Visiting the Beaches of Bocagrande
You head to Colombia and there is one thing you invariably expect to enjoy: the beach. Playa Blanca is 45 minutes away, Cartagena’s walled Old City isn’t exactly beach accessible, which leaves Bocagrande. The beaches at Bocagrande are much like New York City in the sense that anything you could possibly want or need will be delivered right to your feet. Knock off Ray-Bans? Ceviche? Massages? T-shirts? Cigarettes? Fruit? Jet-ski rides? Persistent beach vendors (correction: very persistent beach vendors) will try and sell you everything from the necessary (water) to the illegal (marijuana). You’ll become an expert at saying “No, gracias” or “Si, gracias” but will ultimately enjoy sipping on coconut cocktails and jumping in the warm waves that lap against Bocagrande’s shores.
A Day-Trip to Volcan de lodo el Totumo
About an hour outside Cartagena is a mud volcano nicknamed “El Totumo,” where legend has it a local priest would sprinkle holy water in the mouth of the volcano until its fiery lava turned into the pudding-like mud it is today. To call “El Totumo” a volcano might be playing fast and loose with the word “volcano” since it is more like a giant ant hill with a rickety, wooden ladder winding its way up the side.
Day trips to El Totumo can be booked anywhere (although I recommend booking it at Mama Llena Hostel as this proves the more affordable and convenient option). You can expect to be picked up at the hostel and then taken in a van alongside other travelers to the volcano, which by all accounts appears to be in the middle of nowhere. Once you arrive, you’ll change into your swimsuit and handover your camera to the “camera men” who for 3,000 COP (less than $2 USD) will snap photos of your every move as you are transformed from human to mud monster. As you lower yourself into the cold, grey mud amidst fellow travelers whose limbs instantly become indiscernible from yours, you’ll be offered a massage (3,000 COP) and then will awkwardly float around until it’s time to leave the mud and be washed off in the nearby river by the local bathing ladies (another 3,000 COP). While “El Totumo” might seem like an experience to skip, the wild nature of it makes it memorable and definitely one of the more interesting things I’ve done while in Cartagena.
Cartagena Night Life (and a Rockin’ Wednesday Night Party)
Nightime in Cartagena and the promise of a sultry evening ahead infused with that idyllic Colombian passion seems to beckon. Being the romantic that I am, when Jeff and I landed in Cartagena I imagined us dancing our first night away while sipping mojitos and Colombian beers before stumbling along cobblestone streets back to our hotel and its flower covered courtyard. I got my wish at Media Luna’s weekly Wednesday night party, where every week the hostel hosts an open party of live music, dancing and libations. Media Luna is also down the street from the iconic Cafe Havana where live salsa, strong drinks and a nod to Cuban culture reign supreme. If the energetic crowds of Media Luna’s hostel party starts to wear thin, Cafe Havana (which attracts an older, more upscale crowd from the backpackers and travelers of Media Luna) is less than 5 minutes away.
Sunset Cocktails at Cafe del Mar
Atop the walled city rests Cafe del Mar, Cartagena’s popular tourist restaurant that is known as the go-to spot to watch the sunset whilst sipping mojitos. Having been written up and fawned over by numerous publications, Cafe de Mar is a bit stuffy like someone to whom flattery has gotten to their head. The waitstaff is slow if not completely unresponsive, food options seem to be limited to overpriced lobster and the only locals around are those that work there and the vendors hovering nearby; regardless it is still home to excellent mojitos and is worth ordering one drink (you’ll be lucky to catch your server’s attention for drink two!) so you can watch the sunset paint the sky.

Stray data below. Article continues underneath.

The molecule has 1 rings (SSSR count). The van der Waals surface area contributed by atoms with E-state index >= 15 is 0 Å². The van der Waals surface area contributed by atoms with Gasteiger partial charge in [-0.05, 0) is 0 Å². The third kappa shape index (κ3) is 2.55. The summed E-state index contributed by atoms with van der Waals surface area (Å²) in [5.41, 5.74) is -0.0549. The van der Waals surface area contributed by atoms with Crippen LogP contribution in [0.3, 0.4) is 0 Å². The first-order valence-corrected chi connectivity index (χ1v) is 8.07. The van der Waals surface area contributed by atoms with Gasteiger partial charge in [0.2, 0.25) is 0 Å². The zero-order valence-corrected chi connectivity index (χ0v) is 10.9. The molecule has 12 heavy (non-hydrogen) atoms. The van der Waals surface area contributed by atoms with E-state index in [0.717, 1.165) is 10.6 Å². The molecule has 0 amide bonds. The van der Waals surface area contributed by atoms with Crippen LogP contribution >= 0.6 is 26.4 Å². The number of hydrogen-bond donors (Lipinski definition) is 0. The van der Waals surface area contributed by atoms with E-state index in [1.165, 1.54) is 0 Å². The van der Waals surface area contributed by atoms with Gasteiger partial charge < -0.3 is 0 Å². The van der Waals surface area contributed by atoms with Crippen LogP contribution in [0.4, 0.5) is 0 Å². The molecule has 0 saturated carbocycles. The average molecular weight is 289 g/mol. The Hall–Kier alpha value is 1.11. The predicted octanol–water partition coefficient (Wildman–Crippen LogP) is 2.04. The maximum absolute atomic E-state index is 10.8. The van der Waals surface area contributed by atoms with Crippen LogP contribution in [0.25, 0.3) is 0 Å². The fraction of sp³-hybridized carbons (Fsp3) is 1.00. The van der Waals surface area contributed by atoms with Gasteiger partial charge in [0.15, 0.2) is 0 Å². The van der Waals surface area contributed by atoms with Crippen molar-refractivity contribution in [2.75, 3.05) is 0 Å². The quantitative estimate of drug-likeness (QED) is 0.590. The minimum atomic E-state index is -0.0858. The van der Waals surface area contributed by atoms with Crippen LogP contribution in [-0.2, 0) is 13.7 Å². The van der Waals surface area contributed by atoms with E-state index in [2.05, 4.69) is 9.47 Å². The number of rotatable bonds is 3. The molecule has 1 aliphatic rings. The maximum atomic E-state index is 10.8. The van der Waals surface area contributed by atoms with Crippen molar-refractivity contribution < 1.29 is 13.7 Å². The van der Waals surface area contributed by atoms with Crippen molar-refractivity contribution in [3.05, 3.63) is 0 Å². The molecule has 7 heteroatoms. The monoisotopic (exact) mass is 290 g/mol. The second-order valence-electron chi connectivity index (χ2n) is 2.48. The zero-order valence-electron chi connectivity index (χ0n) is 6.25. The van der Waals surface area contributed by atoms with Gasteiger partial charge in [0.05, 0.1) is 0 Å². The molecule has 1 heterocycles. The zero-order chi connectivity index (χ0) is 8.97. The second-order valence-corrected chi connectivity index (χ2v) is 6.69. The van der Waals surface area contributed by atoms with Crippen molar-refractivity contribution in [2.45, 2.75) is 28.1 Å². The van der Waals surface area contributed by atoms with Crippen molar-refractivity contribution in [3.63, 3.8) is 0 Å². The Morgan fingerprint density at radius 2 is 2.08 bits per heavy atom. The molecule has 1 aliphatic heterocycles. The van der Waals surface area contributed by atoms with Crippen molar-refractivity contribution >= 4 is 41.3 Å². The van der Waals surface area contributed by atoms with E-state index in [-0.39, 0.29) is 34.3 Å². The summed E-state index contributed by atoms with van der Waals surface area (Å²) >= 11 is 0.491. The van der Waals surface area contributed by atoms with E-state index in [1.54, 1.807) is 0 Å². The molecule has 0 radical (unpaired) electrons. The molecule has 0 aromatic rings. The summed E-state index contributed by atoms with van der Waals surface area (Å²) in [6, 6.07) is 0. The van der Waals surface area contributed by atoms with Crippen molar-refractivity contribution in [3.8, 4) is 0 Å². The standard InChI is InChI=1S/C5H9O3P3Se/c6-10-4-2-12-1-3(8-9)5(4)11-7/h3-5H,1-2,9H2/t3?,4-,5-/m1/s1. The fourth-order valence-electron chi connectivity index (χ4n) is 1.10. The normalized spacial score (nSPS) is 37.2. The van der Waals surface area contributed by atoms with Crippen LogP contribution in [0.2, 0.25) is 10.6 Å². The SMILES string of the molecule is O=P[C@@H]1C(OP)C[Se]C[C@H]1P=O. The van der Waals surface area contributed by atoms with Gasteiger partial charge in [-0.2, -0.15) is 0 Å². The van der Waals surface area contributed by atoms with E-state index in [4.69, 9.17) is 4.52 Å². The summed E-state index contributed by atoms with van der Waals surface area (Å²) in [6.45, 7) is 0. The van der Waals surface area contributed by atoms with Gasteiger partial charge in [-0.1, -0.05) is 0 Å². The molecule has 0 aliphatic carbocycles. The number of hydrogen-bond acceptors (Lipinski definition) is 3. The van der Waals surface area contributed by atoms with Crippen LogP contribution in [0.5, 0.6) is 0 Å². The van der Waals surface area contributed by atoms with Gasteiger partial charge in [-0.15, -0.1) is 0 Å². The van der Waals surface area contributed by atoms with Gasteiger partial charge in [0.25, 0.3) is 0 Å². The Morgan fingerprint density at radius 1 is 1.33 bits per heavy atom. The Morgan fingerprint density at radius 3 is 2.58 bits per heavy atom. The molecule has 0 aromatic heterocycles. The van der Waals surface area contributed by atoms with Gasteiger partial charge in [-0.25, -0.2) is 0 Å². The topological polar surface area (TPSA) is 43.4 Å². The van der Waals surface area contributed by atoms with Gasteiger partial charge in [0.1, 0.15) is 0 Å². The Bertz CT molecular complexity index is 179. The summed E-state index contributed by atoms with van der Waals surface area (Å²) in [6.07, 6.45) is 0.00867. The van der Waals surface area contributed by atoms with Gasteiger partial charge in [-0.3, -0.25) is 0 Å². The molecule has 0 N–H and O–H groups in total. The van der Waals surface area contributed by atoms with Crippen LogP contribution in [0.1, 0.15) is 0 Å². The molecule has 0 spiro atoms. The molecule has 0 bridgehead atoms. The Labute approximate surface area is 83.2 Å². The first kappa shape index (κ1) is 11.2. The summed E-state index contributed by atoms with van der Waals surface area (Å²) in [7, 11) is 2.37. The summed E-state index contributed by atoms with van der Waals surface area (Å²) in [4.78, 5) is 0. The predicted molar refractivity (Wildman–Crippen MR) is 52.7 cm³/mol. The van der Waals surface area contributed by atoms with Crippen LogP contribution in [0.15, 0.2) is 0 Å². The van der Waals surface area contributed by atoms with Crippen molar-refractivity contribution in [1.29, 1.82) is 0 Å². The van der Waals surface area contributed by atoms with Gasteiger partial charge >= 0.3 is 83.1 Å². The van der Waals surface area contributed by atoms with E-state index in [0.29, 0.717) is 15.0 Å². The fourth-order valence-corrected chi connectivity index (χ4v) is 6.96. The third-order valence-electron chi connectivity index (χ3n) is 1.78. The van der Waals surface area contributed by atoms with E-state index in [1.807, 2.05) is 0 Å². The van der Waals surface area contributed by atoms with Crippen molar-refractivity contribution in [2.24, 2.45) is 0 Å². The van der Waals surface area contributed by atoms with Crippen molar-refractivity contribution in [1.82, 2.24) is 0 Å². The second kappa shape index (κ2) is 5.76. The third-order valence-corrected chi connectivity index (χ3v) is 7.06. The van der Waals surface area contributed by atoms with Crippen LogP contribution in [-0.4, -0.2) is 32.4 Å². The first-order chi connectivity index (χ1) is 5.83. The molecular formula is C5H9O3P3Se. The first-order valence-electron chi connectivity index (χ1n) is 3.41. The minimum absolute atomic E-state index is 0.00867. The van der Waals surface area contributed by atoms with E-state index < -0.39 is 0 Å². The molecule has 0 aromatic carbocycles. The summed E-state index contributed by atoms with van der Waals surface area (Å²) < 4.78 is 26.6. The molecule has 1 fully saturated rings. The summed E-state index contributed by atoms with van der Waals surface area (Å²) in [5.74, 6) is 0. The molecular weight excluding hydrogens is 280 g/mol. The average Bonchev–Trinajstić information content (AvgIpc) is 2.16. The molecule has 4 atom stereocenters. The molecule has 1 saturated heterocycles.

Braving the Local Mercado de Bazurto
Mercado de Bazurto is a sort of “I dare you” destination because of how chaotic, dirty, enthralling and busy the local market can be. Selling everything from pineapples to electronics, Mercado de Bazurto is Cartagena’s daily market that brings together farmers, fishmen, growers and vendors from all over the country.
Located just 15 minutes east of the city center, you’ll be hardpressed to spot tourists at this market place where only renegade foodies and culinary daredevils dare venture. With words like “theft” and “robbery” associated to its name, Mercado de Bazurto is not the type of the market where Hawaiian shirt wearing tourists with socks and sandals will be seen casually strolling on a Sunday morinng. While on assignment for VICE to cover the Mercado de Bazurto, I met with respected chef, Juan Felipe Camacho, of Don Juan Restaurante in the Old City. Juan’s culinary training in San Sebastian, Spain at restaurants such as Arzak, left him with fantastic cooking techniques and the Basque philosophy of letting the ingredients of a dish speak for themselves.
In a country that is said to be lacking a food identity, Camacho uses local produce and ingredients in his cooking to celebrate the variety and vibrancy of Colombia’s cuisine. The Mercado de Bazurto is as real an experience as you can find in Cartagena–it is raw, exciting and electric with energy; a look into the lives of locals and Colombia’s food scene. Some companies offer organized tours into Cartagena’s marketplace, which is the way to go if you are keen on exploring the winding alleyways and narrow passageways of Mercado de Bazurto.
Castillo de San Felipe
Castillo de San Felipe is a UNESCO World Heritage Site and a well-preserved fortress that stands tall above Cartagena. Built by the Spanish during the colonial era, the castle was constructed as a military base against enemies approaching the city by land or sea. Castillo de San Felipe offers beautiful views of the city as well as a look at the impressive architecture of the Spanish colonials and their ingenius methods of protecting Colombia’s Caribbean city. It is worth noting that to visit Castillo de San Felipe around noon will find you red-faced, panting and looking like you just crossed the Sahara. The fortress is unshaded and high on the Hill of San Lázaro; so it is best to visit the castle either early in the morning or later in the evening to avoid feeling like an egg on a frying pan.
It’s your turn! Have you been to Cartagena? Are you heading there? Share your comments, questions and stories below!